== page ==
Help Needed - Does Anyone Know if Any Banks/Non-Bank Lenders Do Bridging Loans Separately to The Loan for The New Purchase?

Hello, hoping those with a background in mortgage broking can assist.

I have the majority of finance sorted for a new purchase, however, due to a customer loan cap rule that I was not aware of previously, I need ~100k bridging loan (have 2 properties currently in the process of being sold). Does anyone know if any banks/non-bank lenders provide this without doing the loan for the new purchase through them as well (ie. only providing the bridging loan)?

Comments

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    Tried a broker?

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      not yet, hoping for some broker recommendations :)

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    I am not aware of customer loan caps.

    But if true and your first option bank is going to have you $100k short, why didn't you just tell them that you are taking your business elsewhere?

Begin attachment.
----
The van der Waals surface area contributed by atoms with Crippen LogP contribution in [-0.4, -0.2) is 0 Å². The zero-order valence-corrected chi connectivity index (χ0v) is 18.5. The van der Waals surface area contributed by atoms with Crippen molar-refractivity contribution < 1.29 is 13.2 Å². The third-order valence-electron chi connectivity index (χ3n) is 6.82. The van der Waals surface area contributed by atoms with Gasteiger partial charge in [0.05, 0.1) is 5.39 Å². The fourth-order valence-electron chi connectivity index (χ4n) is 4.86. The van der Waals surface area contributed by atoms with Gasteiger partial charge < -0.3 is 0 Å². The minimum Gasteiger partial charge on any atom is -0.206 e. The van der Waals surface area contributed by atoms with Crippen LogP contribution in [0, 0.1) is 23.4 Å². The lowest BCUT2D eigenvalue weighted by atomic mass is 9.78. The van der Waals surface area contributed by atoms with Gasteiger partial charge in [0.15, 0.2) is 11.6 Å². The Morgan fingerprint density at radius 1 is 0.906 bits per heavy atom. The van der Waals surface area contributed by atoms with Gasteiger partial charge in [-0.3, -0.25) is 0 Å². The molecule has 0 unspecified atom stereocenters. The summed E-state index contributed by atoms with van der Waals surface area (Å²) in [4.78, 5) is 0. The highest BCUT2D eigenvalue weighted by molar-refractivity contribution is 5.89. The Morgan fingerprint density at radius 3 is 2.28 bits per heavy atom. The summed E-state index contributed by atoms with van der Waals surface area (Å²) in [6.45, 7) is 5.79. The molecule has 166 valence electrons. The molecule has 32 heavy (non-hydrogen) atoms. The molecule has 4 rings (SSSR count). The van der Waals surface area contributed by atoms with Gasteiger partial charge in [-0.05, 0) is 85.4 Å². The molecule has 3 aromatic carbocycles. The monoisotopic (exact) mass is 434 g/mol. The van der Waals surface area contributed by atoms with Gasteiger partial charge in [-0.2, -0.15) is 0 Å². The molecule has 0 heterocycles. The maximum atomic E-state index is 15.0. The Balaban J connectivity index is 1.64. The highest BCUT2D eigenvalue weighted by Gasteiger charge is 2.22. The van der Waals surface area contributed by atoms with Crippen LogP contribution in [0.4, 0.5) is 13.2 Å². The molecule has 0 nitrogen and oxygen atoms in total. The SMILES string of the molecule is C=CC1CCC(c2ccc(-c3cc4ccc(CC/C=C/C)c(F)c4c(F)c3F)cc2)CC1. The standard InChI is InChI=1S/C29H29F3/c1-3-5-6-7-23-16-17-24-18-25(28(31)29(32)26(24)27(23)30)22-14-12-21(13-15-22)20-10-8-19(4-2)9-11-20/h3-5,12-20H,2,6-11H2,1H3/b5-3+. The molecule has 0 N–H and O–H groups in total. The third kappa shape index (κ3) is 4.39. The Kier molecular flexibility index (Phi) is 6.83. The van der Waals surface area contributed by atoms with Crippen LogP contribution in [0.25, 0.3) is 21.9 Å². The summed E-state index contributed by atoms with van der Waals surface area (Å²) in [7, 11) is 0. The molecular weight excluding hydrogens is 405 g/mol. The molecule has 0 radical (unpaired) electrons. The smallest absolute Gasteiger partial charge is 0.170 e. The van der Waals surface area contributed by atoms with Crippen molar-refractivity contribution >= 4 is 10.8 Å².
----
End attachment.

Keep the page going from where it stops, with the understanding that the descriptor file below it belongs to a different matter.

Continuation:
That would be cheaper than applying for yet another loan, another credit event, and the next bank will likely also want a hold on one or two properties which is more expenses.

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      I did and they said it was a steadfast rule

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    Have you tried google?

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      I have and could not find a definitive answer. A bridging loan can be a common event when attached to the new property loan, but I cannot see anything about a bank willing to consider a bridging loan independently.

  • +1 vote

    What security would you be providing for the 'bridging' loan to this intermediary lender? It sounds like none?

    In that case it is really just an unsecured $100k personal loan you are after.

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      It's effectively a second mortgage + mortgagee on the new property. I can't imagine such a scenario where this would be profitable for the new lender at all taking into account rarity of this occurring and having existing systems and processes to support such a loan. Sounds more like a service a loan shark would offer…..

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    You'd be lucky to find a mainstream lender willing to take this on, even assuming you have security to offer. The return on a short term loan just isn't there. App fees rarely cover the costs involved in setting up a new loan, and for one that's going to be discharged as soon as property/s are sold, the lender will not have time to recoup costs.